Re: Tense and aspect (was: savoir-connaître)
|From:||J. 'Mach' Wust <j_mach_wust@...>|
|Date:||Wednesday, December 29, 2004, 13:23|
On Wed, 29 Dec 2004 12:57:22 +0100, Andreas Johansson <andjo@...> wrote:
>Quoting "J. 'Mach' Wust" <j_mach_wust@...>:
>> >Now, true future
>> >indicative meaning is pragmatically rare as such, and I'd like to put a
>> >question mark at the supposition that constructions like like _Ich geh'
>> >morgen ins Kino_ really are semantically *indicative*; they're
>> >declarations of intent, not prophecies.
>> The semantics may be discussed. However, to me, the term "indicative" is
>> is not semantical, but grammatical. And there's no doubt that this
>> construction is a grammatical indicative.
>Certainly, it's a *morphological* indicative. But it's equally clearly a
>morphological present tense.
Certainly. German present tense is used to refer not only to present time,
but also to future time. Therefore, the label "present tense" is somewhat
misleading, though I guess this use is quite common. A better label would be
>And from a strictly morphological POV, there's
>no reason we couldn't also declare that the construction with 'werden' is
>always a (morphological) future, quite regardless of whether its semantic
>impact is more modal than tense-like in the typical case.
From a strictly morphological POV, there's no reason why to label it
"future" either. Additionally, this label "future tense" is very misleading
when most of the references to future events don't use this form and when
this form may refer to non-future events as well.
>> >Perhaps, if the werden-as-future is really calqued from Latin, the
>> >prompting wasn't so much a desire to make the language Latin-like as a
>> >goal in itself, but in order to fill a very pragmatic need in
>> >"philosophical" writings for a form that isn't really needed in
>> >"everyday" speech.
>> >If I'm forgiven for babbling on about psycholinguistic matters of I know
>> >little, it seems to me that a symmetric past-present-future tense system
>> >suggests a similarly symmetric view of time, which puts past and future
>> >on a basically equal footing. I think I speak for most people if I say a
>> >such view doesn't square very well with naive human perception. It
>> >should thus not be surprising if most languages don't have a symmetric
>> >tense system, which, from what little I know of typologic, actually is
>> >also the case. But it should also not be surprising if a language used
>> >for philosophico-scientific purposes where a symmetric "block" image of
>> >time is employed acquires ways to refer to tense more symmetrically.
>> I disagree. Latin wasn't a philosophico-scientific conlang, but a normal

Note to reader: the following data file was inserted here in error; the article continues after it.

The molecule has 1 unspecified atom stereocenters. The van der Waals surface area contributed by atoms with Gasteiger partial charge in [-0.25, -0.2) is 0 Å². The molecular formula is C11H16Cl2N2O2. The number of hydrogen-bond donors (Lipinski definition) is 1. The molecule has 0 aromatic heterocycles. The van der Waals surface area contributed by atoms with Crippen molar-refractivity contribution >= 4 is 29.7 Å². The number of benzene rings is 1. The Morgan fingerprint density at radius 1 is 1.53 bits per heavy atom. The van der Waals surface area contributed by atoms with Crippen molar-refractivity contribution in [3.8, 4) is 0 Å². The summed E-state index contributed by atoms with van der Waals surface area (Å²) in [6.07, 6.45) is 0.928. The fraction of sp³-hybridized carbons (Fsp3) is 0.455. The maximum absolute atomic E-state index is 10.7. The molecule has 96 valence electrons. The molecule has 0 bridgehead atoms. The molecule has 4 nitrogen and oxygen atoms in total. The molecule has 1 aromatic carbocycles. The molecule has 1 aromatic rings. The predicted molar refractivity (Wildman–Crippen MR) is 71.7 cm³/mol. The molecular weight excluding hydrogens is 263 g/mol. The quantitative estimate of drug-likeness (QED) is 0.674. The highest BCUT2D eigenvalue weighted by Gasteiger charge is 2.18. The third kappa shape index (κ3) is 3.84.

>> natlang, and so are Spanish and French and non-Romance languages that
>> have a future tense.
>I didn't suggest a language *couldn't* develop a symmetric future without
>being used in a "scientific" context, only one might expect it to be more
>need for it in that context.
That is exactly what I've disagreed about.
And rethinking it: Why should there be more need of a future tense in a
cientific context? I rather think that cience predictions are always a kind
of "it should be like that for what we know", or a kind of "it's always like
that" (which would rather correspond to present tense in the languages I
know). And in a theological context, it's rather "according to divine
revelation, it will be like that" (which would be present tense conjunctive
mood in German).
>> I actually thought that English had a future tense as well,
>> but now I'm not sure of it any more.
>Well, what are the criteria?
A language has a future tense if it requires a special form exclusively for
the reference to future events.
>The 'will' construction is sometimes denied to
>be a true future tense on the grounds it carries modal meaning; it
>indicates intent. But this, of course, is of little help if we do not want
>to consider semantics.
I'm sorry if I've given the impression I didn't want to consider semantics.
They are also important.
Can there be an expression of intent that doesn't refer to the future? If
you want to go to Paris, then you aren't there yet. It's a usual way of a
future tense to evolve from an expression of volition. How can we tell an
expression of volition apart from a grammaticalized future tense? Consider a
sentence like "I will have to visit them (even though I can't stand them at
all)". Is this volition? I'd rather say it shows that the will-form doesn't
need to express volition any more, an evidence that it's evolving into a
How would you explain the semantical difference between the verbs "will" and
"want" (apart from the morphological difference that the former is a
>The grammatical argument would be that it maps with
>undoubted modals (like 'can', 'may') rather than (other) analytic tenses.
I'd say that "will" groups with "would": Both are extremely reduced, which
is an evidence that they have ceased to be normal modal verbs, but have been
j. 'mach' wust